Diabetes is a disease that prevents the body from maintaining healthy levels of glucose in the blood. Glucose is a form of sugar, and it is the major source of energy in our blood. Unhealthy levels of glucose in the blood can cause short term, or long-term complications.
Complications are the same for Type 1 and Type 2 diabetes, and include heart attack, stroke, kidney disease, limb amputation, depression, anxiety and blindness.
Diabetes And Your Feet
Podiatrists work with people with diabetes daily, and our primary focus is to treat your feet and give you appropriate advice so that you can reduce your chance of foot complications and/or amputation.
Diabetes affects your feet in two major ways;
- It damages the nerves, hence reducing the level of sensation in your feet
- It affects your circulation, hence delaying wound healing
These complications are more likely if you have had diabetes for a long time, your blood sugar levels have not been controlled (i.e. they are too high) for an extended period, if you smoke and if you are not active.
Signs of nerve damage in your feet can be simply be a change in sensation, pins and needles, tingling or a burning pain. As the nerve damage progresses, you may not be able to feel your feet as well as you could before, and might even feel as though you have something covering your foot when you do not.
We call nerve damage peripheral neuropathy, and we follow our clients with this complication of diabetes very carefully to prevent wounds before they progress to anything more serious, like ulceration, which can lead to amputation.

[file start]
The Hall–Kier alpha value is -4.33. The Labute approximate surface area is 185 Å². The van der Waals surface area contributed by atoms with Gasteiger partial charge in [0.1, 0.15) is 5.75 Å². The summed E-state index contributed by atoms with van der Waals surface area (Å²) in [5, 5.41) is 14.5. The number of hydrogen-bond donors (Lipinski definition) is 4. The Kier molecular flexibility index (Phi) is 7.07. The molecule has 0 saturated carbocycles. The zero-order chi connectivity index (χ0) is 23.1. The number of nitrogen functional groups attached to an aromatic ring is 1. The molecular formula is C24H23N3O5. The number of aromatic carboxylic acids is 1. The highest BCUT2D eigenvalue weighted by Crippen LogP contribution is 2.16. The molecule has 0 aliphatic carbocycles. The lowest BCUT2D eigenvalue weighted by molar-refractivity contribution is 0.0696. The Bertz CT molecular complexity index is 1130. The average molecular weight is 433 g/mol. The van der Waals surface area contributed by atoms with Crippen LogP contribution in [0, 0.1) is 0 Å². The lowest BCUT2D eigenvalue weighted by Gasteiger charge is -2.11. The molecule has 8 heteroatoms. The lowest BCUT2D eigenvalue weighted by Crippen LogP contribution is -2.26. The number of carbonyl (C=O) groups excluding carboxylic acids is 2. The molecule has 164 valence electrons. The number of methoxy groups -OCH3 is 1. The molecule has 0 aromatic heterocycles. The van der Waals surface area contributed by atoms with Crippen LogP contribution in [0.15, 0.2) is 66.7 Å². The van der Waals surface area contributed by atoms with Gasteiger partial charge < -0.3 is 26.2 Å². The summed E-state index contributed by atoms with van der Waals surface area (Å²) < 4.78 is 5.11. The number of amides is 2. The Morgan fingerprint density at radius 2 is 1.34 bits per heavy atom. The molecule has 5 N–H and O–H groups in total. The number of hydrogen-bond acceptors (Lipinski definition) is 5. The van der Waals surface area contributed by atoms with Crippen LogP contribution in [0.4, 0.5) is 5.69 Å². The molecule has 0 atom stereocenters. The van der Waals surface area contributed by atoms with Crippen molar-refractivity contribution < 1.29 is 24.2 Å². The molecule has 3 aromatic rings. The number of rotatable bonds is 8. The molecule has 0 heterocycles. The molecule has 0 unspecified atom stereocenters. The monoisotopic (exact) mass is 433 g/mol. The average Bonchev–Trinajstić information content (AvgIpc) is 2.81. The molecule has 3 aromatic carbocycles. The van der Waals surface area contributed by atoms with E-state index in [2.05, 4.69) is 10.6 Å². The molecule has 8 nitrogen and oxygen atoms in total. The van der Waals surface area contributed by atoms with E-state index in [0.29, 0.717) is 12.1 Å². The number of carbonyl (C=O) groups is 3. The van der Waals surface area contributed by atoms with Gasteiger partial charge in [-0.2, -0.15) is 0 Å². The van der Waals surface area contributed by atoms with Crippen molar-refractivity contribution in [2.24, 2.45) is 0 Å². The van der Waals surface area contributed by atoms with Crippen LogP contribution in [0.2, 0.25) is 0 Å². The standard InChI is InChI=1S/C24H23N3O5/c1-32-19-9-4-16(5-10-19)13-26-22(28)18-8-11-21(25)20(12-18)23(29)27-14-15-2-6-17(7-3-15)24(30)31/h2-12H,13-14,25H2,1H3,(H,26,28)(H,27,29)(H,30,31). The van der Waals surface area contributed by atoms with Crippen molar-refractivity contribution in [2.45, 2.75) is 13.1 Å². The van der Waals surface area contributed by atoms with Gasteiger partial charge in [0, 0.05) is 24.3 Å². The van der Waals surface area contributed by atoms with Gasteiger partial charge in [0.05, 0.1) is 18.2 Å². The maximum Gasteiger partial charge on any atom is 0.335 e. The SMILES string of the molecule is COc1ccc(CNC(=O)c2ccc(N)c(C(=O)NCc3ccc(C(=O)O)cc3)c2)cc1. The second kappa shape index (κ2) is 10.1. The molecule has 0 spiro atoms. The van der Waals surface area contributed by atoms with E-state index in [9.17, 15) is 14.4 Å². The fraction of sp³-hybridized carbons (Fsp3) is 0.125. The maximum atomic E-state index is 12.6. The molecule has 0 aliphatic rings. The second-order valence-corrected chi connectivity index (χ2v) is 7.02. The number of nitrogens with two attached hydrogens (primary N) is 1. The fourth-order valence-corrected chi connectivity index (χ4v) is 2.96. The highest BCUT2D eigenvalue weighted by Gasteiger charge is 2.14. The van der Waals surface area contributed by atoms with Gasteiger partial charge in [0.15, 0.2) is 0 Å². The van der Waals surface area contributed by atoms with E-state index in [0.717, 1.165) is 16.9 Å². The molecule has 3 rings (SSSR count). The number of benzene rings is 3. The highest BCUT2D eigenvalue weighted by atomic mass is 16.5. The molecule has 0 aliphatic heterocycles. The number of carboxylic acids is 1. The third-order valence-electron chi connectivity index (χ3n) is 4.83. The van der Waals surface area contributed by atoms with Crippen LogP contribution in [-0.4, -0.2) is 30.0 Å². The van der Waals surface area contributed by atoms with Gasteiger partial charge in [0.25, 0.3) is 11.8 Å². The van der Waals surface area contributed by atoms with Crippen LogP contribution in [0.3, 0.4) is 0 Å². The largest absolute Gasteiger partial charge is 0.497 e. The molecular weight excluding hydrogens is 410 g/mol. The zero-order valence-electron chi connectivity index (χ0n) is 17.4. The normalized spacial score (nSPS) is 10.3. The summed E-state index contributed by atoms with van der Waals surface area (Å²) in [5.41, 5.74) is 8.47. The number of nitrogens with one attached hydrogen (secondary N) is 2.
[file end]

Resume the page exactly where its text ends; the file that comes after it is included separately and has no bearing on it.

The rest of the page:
At Foot Right Podiatry, we take the prevention of foot complications relating to diabetes seriously. When you come to us for your initial consultation, we will thoroughly examine your feet, which will include checking your foot pulses and your level of nerve sensation. We then will assess your nail health, skin health and examine your foot structure as well as your footwear. By thoroughly examining all of these factors we can accurately determine your risk status for complications, and provide you with comprehensive advice according to our findings.
If you are unsure of your foot complication risk status, or have had diabetes for a long time and have never seen a Podiatrist, we recommend you make an appointment.
Never attempt to treat your feet yourself without advice from a Podiatrist or a GP! Small wounds that take a long time to heal are the pathway to ulceration and potentially amputation. If you have a query about your foot health status, please don't hesitate to contact us today.